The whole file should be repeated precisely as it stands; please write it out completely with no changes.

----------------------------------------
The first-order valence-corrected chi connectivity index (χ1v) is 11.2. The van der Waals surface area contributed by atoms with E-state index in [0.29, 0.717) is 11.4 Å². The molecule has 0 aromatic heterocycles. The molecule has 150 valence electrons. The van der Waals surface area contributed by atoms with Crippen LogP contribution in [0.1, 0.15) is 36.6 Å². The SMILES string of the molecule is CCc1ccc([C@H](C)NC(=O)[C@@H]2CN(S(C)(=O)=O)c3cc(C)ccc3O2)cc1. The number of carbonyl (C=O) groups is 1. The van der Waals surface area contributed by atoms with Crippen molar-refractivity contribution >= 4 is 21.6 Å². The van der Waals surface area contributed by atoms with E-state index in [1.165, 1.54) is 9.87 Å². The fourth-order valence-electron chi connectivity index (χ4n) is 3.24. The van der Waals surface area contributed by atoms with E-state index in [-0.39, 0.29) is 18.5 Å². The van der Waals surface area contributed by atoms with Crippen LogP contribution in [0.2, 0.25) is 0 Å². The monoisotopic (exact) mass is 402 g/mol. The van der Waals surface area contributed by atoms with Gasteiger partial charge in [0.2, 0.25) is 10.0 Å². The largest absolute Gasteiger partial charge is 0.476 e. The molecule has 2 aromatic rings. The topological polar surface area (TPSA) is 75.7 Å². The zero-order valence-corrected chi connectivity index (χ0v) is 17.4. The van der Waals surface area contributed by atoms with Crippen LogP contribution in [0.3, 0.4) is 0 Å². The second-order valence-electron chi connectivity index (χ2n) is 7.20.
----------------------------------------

The first-order valence-corrected chi connectivity index (χ1v) is 11.2. The van der Waals surface area contributed by atoms with E-state index in [0.29, 0.717) is 11.4 Å². The molecule has 0 aromatic heterocycles. The molecule has 150 valence electrons. The van der Waals surface area contributed by atoms with Crippen LogP contribution in [0.1, 0.15) is 36.6 Å². The SMILES string of the molecule is CCc1ccc([C@H](C)NC(=O)[C@@H]2CN(S(C)(=O)=O)c3cc(C)ccc3O2)cc1. The number of carbonyl (C=O) groups is 1. The van der Waals surface area contributed by atoms with Crippen molar-refractivity contribution >= 4 is 21.6 Å². The van der Waals surface area contributed by atoms with E-state index in [1.165, 1.54) is 9.87 Å². The fourth-order valence-electron chi connectivity index (χ4n) is 3.24. The van der Waals surface area contributed by atoms with E-state index in [-0.39, 0.29) is 18.5 Å². The van der Waals surface area contributed by atoms with Crippen LogP contribution in [0.2, 0.25) is 0 Å². The monoisotopic (exact) mass is 402 g/mol. The van der Waals surface area contributed by atoms with Gasteiger partial charge in [0.2, 0.25) is 10.0 Å². The largest absolute Gasteiger partial charge is 0.476 e. The molecule has 2 aromatic rings. The topological polar surface area (TPSA) is 75.7 Å². The zero-order valence-corrected chi connectivity index (χ0v) is 17.4. The van der Waals surface area contributed by atoms with Crippen LogP contribution in [0.3, 0.4) is 0 Å². The second-order valence-electron chi connectivity index (χ2n) is 7.20.